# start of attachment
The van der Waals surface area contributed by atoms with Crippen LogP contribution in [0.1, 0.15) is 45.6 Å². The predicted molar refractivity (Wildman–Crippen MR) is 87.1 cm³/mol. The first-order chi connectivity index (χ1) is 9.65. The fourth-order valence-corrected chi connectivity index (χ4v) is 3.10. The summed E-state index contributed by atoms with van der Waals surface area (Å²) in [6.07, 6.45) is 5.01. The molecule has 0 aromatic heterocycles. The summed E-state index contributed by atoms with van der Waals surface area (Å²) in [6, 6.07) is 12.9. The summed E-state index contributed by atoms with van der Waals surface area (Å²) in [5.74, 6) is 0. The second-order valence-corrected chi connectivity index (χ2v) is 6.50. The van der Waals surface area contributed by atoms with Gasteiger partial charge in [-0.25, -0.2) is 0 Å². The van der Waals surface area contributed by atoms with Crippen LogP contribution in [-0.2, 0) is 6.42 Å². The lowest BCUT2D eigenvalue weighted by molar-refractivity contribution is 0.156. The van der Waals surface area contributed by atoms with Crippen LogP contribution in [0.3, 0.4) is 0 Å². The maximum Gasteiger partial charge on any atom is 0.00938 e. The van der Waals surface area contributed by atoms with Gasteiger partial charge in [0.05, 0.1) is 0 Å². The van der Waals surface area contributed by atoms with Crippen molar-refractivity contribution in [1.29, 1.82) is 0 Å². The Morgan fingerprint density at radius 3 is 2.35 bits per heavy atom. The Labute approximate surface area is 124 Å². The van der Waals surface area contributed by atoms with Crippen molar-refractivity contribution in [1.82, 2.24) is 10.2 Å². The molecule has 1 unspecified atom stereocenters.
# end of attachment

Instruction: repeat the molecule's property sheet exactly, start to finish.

The van der Waals surface area contributed by atoms with Crippen LogP contribution in [0.1, 0.15) is 45.6 Å². The predicted molar refractivity (Wildman–Crippen MR) is 87.1 cm³/mol. The first-order chi connectivity index (χ1) is 9.65. The fourth-order valence-corrected chi connectivity index (χ4v) is 3.10. The summed E-state index contributed by atoms with van der Waals surface area (Å²) in [6.07, 6.45) is 5.01. The molecule has 0 aromatic heterocycles. The summed E-state index contributed by atoms with van der Waals surface area (Å²) in [6, 6.07) is 12.9. The summed E-state index contributed by atoms with van der Waals surface area (Å²) in [5.74, 6) is 0. The second-order valence-corrected chi connectivity index (χ2v) is 6.50. The van der Waals surface area contributed by atoms with Gasteiger partial charge in [-0.25, -0.2) is 0 Å². The van der Waals surface area contributed by atoms with Crippen LogP contribution in [-0.2, 0) is 6.42 Å². The lowest BCUT2D eigenvalue weighted by molar-refractivity contribution is 0.156. The van der Waals surface area contributed by atoms with Crippen LogP contribution in [0.3, 0.4) is 0 Å². The maximum Gasteiger partial charge on any atom is 0.00938 e. The van der Waals surface area contributed by atoms with Gasteiger partial charge in [0.05, 0.1) is 0 Å². The van der Waals surface area contributed by atoms with Crippen molar-refractivity contribution in [1.29, 1.82) is 0 Å². The Morgan fingerprint density at radius 3 is 2.35 bits per heavy atom. The Labute approximate surface area is 124 Å². The van der Waals surface area contributed by atoms with Crippen molar-refractivity contribution in [1.82, 2.24) is 10.2 Å². The molecule has 1 unspecified atom stereocenters.